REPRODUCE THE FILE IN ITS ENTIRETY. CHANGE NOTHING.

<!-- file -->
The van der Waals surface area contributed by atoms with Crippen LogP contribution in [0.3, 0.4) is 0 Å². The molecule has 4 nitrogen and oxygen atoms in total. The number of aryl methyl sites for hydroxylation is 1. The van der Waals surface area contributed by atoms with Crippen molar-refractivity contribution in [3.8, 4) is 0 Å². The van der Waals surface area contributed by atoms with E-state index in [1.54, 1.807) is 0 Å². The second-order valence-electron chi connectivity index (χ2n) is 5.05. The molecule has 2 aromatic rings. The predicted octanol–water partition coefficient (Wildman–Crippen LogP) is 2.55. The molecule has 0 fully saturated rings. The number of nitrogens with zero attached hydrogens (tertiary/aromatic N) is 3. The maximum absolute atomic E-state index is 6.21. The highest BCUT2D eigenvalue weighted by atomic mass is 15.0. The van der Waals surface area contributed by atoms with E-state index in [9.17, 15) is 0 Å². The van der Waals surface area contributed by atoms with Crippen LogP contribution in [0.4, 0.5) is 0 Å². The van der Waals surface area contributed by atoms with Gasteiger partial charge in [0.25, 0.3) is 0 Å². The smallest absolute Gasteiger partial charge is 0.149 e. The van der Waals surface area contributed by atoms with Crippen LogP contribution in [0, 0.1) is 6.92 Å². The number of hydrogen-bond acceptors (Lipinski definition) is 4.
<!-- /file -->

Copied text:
The van der Waals surface area contributed by atoms with Crippen LogP contribution in [0.3, 0.4) is 0 Å². The molecule has 4 nitrogen and oxygen atoms in total. The number of aryl methyl sites for hydroxylation is 1. The van der Waals surface area contributed by atoms with Crippen molar-refractivity contribution in [3.8, 4) is 0 Å². The van der Waals surface area contributed by atoms with E-state index in [1.54, 1.807) is 0 Å². The second-order valence-electron chi connectivity index (χ2n) is 5.05. The molecule has 2 aromatic rings. The predicted octanol–water partition coefficient (Wildman–Crippen LogP) is 2.55. The molecule has 0 fully saturated rings. The number of nitrogens with zero attached hydrogens (tertiary/aromatic N) is 3. The maximum absolute atomic E-state index is 6.21. The highest BCUT2D eigenvalue weighted by atomic mass is 15.0. The van der Waals surface area contributed by atoms with E-state index in [9.17, 15) is 0 Å². The van der Waals surface area contributed by atoms with Crippen LogP contribution in [0.4, 0.5) is 0 Å². The van der Waals surface area contributed by atoms with Gasteiger partial charge in [0.25, 0.3) is 0 Å². The smallest absolute Gasteiger partial charge is 0.149 e. The van der Waals surface area contributed by atoms with Crippen LogP contribution in [0, 0.1) is 6.92 Å². The number of hydrogen-bond acceptors (Lipinski definition) is 4.